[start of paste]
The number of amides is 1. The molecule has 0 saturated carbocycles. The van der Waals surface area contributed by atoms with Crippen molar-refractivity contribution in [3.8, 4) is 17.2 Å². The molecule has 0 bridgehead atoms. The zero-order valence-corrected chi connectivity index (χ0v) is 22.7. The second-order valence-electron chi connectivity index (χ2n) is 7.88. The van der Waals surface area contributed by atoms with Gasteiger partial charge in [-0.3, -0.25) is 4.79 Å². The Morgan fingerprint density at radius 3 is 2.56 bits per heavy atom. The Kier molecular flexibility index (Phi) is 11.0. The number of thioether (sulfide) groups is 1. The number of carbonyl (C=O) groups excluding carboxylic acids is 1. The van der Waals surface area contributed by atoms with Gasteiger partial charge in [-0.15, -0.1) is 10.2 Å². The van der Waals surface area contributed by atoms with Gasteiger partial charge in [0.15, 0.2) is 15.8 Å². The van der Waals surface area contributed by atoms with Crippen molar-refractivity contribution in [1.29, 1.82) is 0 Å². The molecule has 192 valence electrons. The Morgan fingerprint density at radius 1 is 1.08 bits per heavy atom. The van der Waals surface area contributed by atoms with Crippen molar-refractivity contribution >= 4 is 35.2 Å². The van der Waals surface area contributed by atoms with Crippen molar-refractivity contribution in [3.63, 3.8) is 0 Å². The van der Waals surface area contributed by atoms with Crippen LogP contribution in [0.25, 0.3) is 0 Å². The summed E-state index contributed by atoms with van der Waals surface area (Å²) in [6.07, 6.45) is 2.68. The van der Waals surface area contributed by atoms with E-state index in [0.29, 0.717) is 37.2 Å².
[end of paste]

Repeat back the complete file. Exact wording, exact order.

The number of amides is 1. The molecule has 0 saturated carbocycles. The van der Waals surface area contributed by atoms with Crippen molar-refractivity contribution in [3.8, 4) is 17.2 Å². The molecule has 0 bridgehead atoms. The zero-order valence-corrected chi connectivity index (χ0v) is 22.7. The second-order valence-electron chi connectivity index (χ2n) is 7.88. The van der Waals surface area contributed by atoms with Gasteiger partial charge in [-0.3, -0.25) is 4.79 Å². The Morgan fingerprint density at radius 3 is 2.56 bits per heavy atom. The Kier molecular flexibility index (Phi) is 11.0. The number of thioether (sulfide) groups is 1. The number of carbonyl (C=O) groups excluding carboxylic acids is 1. The van der Waals surface area contributed by atoms with Gasteiger partial charge in [-0.15, -0.1) is 10.2 Å². The van der Waals surface area contributed by atoms with Gasteiger partial charge in [0.15, 0.2) is 15.8 Å². The van der Waals surface area contributed by atoms with Crippen molar-refractivity contribution in [1.29, 1.82) is 0 Å². The molecule has 192 valence electrons. The Morgan fingerprint density at radius 1 is 1.08 bits per heavy atom. The van der Waals surface area contributed by atoms with Crippen molar-refractivity contribution >= 4 is 35.2 Å². The van der Waals surface area contributed by atoms with Crippen molar-refractivity contribution in [3.63, 3.8) is 0 Å². The van der Waals surface area contributed by atoms with Crippen LogP contribution in [0.25, 0.3) is 0 Å². The summed E-state index contributed by atoms with van der Waals surface area (Å²) in [6.07, 6.45) is 2.68. The van der Waals surface area contributed by atoms with E-state index in [0.29, 0.717) is 37.2 Å².